Abnormal Ray Tissue in Three True Firs Infested by the Balsam Woolly Aphid
Abstract:Stem-infesting populations of the balsam woolly aphid (Adelges piceae) cause North American true firs to produce abnormally dense, reddish wood resembling compression wood. A characteristic of this wood is an abnormal proliferation of ray tissue. Investigation of three species of western true firs, Abies grandis, A. amabilis, and A. lasiocarpa, showed that wood from aphid-infested trees had 35 to 73 percent more rays per square millimeter of tangential surface than normal wood, depending on the particular species. Rays were also some 15 to 35 percent taller and wider than normal. Volume of ray tissue in aphid-infested trees was 150 to 180 percent greater than normal. Reaction to aphid infestations seemed to be essentially the same in all three tree species.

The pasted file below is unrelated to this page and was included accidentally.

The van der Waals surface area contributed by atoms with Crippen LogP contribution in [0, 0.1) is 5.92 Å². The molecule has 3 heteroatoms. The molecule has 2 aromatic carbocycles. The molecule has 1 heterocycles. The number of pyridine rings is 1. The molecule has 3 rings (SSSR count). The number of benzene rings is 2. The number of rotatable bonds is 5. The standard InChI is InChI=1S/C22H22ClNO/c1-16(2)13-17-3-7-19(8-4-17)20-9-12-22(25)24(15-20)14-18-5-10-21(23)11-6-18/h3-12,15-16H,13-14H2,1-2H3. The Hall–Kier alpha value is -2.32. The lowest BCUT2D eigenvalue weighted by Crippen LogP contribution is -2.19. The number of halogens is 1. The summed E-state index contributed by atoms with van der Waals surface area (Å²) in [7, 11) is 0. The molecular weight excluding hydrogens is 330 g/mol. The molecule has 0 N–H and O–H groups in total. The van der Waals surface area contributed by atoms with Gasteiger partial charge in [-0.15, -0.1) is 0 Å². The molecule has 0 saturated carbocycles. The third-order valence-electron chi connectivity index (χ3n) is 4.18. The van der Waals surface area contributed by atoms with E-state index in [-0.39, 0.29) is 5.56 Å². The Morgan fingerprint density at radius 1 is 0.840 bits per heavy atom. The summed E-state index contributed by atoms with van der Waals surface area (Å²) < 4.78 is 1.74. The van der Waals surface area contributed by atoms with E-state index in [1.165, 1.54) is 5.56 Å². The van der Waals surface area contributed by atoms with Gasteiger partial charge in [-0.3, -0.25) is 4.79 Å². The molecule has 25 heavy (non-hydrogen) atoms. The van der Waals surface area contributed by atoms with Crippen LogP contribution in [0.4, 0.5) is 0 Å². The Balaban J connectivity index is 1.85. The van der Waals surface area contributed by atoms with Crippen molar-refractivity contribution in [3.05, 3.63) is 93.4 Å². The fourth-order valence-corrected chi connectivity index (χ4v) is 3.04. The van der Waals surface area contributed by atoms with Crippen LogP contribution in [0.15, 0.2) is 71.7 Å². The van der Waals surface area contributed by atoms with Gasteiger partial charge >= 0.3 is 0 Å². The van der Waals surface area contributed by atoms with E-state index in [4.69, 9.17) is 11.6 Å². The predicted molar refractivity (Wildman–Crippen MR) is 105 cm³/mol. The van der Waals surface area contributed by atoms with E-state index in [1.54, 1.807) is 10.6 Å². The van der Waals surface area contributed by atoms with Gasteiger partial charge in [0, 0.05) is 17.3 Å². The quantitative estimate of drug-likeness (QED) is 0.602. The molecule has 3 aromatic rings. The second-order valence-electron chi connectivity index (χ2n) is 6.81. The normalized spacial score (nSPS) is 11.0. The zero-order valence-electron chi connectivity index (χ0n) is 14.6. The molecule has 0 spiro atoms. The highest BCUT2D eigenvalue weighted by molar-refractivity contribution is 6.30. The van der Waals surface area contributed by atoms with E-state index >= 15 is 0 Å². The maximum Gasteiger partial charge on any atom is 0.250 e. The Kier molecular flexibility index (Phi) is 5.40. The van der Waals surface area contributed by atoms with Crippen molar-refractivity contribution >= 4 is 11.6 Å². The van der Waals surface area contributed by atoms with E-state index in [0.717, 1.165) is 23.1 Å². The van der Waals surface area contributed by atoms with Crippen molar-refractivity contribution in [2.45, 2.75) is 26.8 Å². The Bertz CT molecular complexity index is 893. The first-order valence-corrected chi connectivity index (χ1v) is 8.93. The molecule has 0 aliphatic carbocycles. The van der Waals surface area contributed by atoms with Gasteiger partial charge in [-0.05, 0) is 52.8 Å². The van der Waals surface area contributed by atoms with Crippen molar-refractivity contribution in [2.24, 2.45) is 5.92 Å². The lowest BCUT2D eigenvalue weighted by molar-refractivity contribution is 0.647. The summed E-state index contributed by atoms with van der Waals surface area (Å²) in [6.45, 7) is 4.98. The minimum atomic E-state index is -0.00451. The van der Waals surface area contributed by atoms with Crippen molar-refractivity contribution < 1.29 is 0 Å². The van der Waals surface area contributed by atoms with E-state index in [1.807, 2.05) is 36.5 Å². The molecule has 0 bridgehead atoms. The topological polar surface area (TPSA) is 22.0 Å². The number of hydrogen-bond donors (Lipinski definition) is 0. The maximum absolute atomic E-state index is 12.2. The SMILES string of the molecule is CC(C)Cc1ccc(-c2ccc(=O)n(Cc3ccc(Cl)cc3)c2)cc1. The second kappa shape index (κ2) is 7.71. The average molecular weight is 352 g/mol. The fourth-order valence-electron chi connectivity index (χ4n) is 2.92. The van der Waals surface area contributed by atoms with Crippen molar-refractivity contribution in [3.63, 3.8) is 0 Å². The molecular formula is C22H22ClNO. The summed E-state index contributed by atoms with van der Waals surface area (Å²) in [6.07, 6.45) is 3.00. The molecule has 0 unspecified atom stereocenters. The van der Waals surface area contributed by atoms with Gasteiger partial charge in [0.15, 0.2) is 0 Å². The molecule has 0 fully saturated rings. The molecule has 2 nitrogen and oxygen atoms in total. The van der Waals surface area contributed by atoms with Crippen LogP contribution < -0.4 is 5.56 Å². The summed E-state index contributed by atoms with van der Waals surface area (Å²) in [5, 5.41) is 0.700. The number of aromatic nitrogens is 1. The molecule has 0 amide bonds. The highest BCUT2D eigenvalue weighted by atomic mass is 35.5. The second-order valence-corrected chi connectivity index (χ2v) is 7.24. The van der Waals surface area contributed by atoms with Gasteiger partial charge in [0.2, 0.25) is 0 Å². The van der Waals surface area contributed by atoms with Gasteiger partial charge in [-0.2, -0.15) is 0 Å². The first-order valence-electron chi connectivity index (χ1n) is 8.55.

Document Type: Journal Article
Affiliations: Entomologist, Pacific Northwest Forest and Range Expt. Sta., Forest Service, U.S Dept. Agric., Portland, Oreg.
Publication date: September 1, 1967
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